Even if they prefer low PH they want a stable low PH. Low alkalinity can absolutely effect plant growth. It can dramatically slow it down. In order to make a new cell the plant needs alkalinity, calcium, iron, potassium, and magnesium.  If any of these are outside of there ranges for cell production it slows down fast. You need a DKH above 4 preferably closer to 6 or 8   or 74 to 175 ppm alkalinity to be in idea range to maintain a stable PH. The lower your alkalinity the less stable your PH. You won't have a negative impact on your water until you get well past 14 dkh so over dosing is not an issue.  alkalinity is slowly consumed by your nitric acid from your nitrogen this is why it must be added regularly. For example if your alkalinity is below 30 your PH can move by as much as a full point in as little as 14 hours. That fast of a PH change is REALLY hard on almost any living creature aside from certain kinds of fish.

Thank you. I will be checking alkalinity soon. And potassium carbonate is the easiest option? This is what is found in pH Up for hydroponics, correct?

In systems where there plants are floating in solution (i.e. raft or nft), wet surfaces are designed to have limited exposure to light. In a raft system, your rafts float on the water and block most of the light. In a grow bed, the entire surface is exposed to light, which promotes massive algae growth. Algae steals nutrients from your system and can cause pH swings, so it's best to keep it out as much as possible.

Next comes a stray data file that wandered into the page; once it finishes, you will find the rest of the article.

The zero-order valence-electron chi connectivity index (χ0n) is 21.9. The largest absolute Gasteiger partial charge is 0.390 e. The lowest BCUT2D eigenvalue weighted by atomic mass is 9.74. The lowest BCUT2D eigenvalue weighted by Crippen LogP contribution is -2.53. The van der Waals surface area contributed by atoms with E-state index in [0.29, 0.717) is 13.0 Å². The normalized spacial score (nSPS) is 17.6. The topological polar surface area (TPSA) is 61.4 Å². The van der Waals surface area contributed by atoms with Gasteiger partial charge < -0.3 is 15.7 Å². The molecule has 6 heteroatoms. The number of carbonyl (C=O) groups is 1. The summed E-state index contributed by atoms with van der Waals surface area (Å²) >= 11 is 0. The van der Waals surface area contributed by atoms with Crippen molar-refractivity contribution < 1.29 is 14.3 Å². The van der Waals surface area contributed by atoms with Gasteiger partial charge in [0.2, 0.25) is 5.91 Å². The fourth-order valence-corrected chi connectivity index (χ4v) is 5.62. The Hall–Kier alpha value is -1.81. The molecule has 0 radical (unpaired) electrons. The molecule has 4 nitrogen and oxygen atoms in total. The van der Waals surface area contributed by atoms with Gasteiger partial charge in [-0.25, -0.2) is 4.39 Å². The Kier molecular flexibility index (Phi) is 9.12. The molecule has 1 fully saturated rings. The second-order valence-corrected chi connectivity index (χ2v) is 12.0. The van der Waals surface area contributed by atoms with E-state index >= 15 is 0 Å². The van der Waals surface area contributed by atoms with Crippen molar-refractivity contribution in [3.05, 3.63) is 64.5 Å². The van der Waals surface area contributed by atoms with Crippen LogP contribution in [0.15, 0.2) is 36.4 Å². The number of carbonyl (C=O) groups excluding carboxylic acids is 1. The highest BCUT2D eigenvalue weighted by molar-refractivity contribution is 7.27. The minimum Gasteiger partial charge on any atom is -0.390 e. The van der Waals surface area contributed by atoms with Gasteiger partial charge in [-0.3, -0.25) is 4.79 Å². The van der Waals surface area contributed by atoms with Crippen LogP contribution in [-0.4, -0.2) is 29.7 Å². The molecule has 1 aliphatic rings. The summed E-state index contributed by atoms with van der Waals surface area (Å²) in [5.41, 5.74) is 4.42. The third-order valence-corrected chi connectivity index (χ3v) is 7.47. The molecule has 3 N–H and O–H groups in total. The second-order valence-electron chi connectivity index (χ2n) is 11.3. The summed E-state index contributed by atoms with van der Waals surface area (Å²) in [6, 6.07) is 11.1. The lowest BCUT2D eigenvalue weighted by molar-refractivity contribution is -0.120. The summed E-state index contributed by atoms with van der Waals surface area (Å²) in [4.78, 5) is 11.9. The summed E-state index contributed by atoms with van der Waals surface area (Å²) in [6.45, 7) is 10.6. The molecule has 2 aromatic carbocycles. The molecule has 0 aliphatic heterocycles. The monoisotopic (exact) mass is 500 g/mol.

David Mitchell said:

How does the wetness issue get resolved in systems where the plants are floating in the nutrient solution? It seems that if this is the problem, those systems would also fail. Puzzled. I'm glad to try anything, though.

True, plants like low pH. But your fish don't, and neither do your nitrifying bacteria. Nitrosomonas and Nitrobacter like pH levels of 7.0+ so having a pH below 7.0 slows down your cycling process significantly. Ideally, try to keep your levels at 6.8-7.0. And you can use General Hydroponics pH UP to raise your system's pH. It's a good product.

David Mitchell said:

Thank you. I will be checking alkalinity soon. And potassium carbonate is the easiest option? This is what is found in pH Up for hydroponics, correct?


So, I was able to adjust my pump rate down a little, but now at the slower rate, the siphon won't kick off (it just dribbles), so I may need to change the caliber of my loop siphon tubing, I guess, unless there are other tricks.


Alex Veidel said:

You should usually aim for 10-15 minutes for a flood and drain cycle. If it's too fast, you can always divert some of the water that your pump is carrying back to the fish tank for extra aeration.

 

As long as your PH is above 6 your cycle should be unaffected. I regularly cycle tanks all over the 6 PH range for discuss, and other low PH fish in breeding tanks. There is bacteria that can cycle cold water and most PH ranged its just weather or not you have it but 6s shouldn't affect cycling all that much.